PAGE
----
Disease-specific quality indicators, guidelines, and outcome measures in vasculitis.
Mukhtyar C., Luqmani R.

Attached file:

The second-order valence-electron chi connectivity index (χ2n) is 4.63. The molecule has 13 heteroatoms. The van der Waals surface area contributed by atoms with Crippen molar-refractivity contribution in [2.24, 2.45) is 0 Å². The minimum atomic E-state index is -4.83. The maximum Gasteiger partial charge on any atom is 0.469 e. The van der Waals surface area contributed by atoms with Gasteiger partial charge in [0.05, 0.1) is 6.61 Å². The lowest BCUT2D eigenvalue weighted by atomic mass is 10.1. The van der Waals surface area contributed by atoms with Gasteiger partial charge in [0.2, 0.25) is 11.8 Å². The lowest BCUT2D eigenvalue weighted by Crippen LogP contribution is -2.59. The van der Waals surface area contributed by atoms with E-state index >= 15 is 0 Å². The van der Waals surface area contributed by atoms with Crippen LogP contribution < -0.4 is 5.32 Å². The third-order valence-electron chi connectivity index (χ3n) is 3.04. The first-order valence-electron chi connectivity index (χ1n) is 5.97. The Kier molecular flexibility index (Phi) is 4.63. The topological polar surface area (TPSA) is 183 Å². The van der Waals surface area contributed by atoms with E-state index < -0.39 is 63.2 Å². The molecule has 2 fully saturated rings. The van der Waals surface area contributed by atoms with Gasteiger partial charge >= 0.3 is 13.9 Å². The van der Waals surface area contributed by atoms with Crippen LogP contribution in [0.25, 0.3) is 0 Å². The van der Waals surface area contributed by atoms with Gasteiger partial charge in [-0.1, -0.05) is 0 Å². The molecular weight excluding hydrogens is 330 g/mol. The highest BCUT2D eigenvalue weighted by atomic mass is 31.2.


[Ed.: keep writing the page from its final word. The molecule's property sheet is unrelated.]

Measuring quality of care in the anti neutrophil cytoplasm antibody (ANCA) associated vasculitides (AAV) has become more complex, because the introduction of immunosuppressive therapy has resulted in a substantial improvement in survival. Early diagnosis remains a problem, because many patients are seen by non-specialists who may not recognize vasculitis or fail to initiate therapy promptly. A comprehensive assessment to determine the pattern and severity of organ involvement allows a specialist to plan a therapeutic regimen, and to manage co-morbidity effectively. Recent guidelines from the European League Against Rheumatism (EULAR) address the conduct of high-quality clinical trials in vasculitis. Risk factors for poor outcome in vasculitis are probably similar in the different forms of AAV. The risk factors are discussed in the context of failing to achieve remission, relapse, organ failure, and death. Factors indicating a poor prognosis include: the presence of high disease activity at diagnosis (which increases mortality risk even though it is associated with a greater likelihood of response to therapy); the pattern of organ involvement, for example with cardiac features carrying an adverse outcome in Wegener's granulomatosis; significant damage; renal impairment; persistence of ANCA; elderly age at diagnosis; under-use of cyclophosphamide and glucocorticoids in the first 3 months of treatment; persistent nasal carriage of Staphylococcus aureus; and the increased risk of bladder cancer in patients who are given large amounts of cyclophosphamide.